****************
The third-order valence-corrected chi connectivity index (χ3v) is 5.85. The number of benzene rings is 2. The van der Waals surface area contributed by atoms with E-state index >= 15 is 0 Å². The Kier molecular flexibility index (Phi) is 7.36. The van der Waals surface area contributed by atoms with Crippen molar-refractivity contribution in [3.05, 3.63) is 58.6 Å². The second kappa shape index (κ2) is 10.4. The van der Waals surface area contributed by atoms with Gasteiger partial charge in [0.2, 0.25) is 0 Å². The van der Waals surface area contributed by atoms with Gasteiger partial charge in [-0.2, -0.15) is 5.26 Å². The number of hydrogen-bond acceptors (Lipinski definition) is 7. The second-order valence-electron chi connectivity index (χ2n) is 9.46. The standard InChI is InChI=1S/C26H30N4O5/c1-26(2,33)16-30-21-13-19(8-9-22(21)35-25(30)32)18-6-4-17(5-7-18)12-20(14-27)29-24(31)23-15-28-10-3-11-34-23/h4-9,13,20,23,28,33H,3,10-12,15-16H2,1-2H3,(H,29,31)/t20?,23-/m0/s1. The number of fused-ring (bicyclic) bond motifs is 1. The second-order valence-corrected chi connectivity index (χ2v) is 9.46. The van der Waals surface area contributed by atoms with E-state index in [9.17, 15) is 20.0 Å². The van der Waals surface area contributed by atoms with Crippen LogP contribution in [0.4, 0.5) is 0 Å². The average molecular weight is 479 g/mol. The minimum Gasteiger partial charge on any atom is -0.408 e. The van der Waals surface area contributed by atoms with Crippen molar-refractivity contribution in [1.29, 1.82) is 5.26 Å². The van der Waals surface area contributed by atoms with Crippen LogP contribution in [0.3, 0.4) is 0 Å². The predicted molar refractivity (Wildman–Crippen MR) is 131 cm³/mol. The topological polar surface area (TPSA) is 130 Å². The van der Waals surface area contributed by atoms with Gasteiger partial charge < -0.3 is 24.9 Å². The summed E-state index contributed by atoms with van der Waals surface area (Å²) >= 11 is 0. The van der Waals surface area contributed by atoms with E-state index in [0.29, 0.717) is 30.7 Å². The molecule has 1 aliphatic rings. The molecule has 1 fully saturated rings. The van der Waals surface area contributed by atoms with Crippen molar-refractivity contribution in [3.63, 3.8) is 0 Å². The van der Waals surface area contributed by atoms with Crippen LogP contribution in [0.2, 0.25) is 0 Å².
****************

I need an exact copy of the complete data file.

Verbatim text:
The third-order valence-corrected chi connectivity index (χ3v) is 5.85. The number of benzene rings is 2. The van der Waals surface area contributed by atoms with E-state index >= 15 is 0 Å². The Kier molecular flexibility index (Phi) is 7.36. The van der Waals surface area contributed by atoms with Crippen molar-refractivity contribution in [3.05, 3.63) is 58.6 Å². The second kappa shape index (κ2) is 10.4. The van der Waals surface area contributed by atoms with Gasteiger partial charge in [0.2, 0.25) is 0 Å². The van der Waals surface area contributed by atoms with Gasteiger partial charge in [-0.2, -0.15) is 5.26 Å². The number of hydrogen-bond acceptors (Lipinski definition) is 7. The second-order valence-electron chi connectivity index (χ2n) is 9.46. The standard InChI is InChI=1S/C26H30N4O5/c1-26(2,33)16-30-21-13-19(8-9-22(21)35-25(30)32)18-6-4-17(5-7-18)12-20(14-27)29-24(31)23-15-28-10-3-11-34-23/h4-9,13,20,23,28,33H,3,10-12,15-16H2,1-2H3,(H,29,31)/t20?,23-/m0/s1. The number of fused-ring (bicyclic) bond motifs is 1. The second-order valence-corrected chi connectivity index (χ2v) is 9.46. The van der Waals surface area contributed by atoms with E-state index in [9.17, 15) is 20.0 Å². The van der Waals surface area contributed by atoms with Crippen LogP contribution in [0.4, 0.5) is 0 Å². The average molecular weight is 479 g/mol. The minimum Gasteiger partial charge on any atom is -0.408 e. The van der Waals surface area contributed by atoms with Crippen molar-refractivity contribution in [1.29, 1.82) is 5.26 Å². The van der Waals surface area contributed by atoms with Crippen LogP contribution in [0.3, 0.4) is 0 Å². The predicted molar refractivity (Wildman–Crippen MR) is 131 cm³/mol. The topological polar surface area (TPSA) is 130 Å². The van der Waals surface area contributed by atoms with Gasteiger partial charge < -0.3 is 24.9 Å². The summed E-state index contributed by atoms with van der Waals surface area (Å²) >= 11 is 0. The van der Waals surface area contributed by atoms with E-state index in [0.29, 0.717) is 30.7 Å². The molecule has 1 aliphatic rings. The molecule has 1 fully saturated rings. The van der Waals surface area contributed by atoms with Crippen molar-refractivity contribution in [3.63, 3.8) is 0 Å². The van der Waals surface area contributed by atoms with Crippen LogP contribution in [0.2, 0.25) is 0 Å².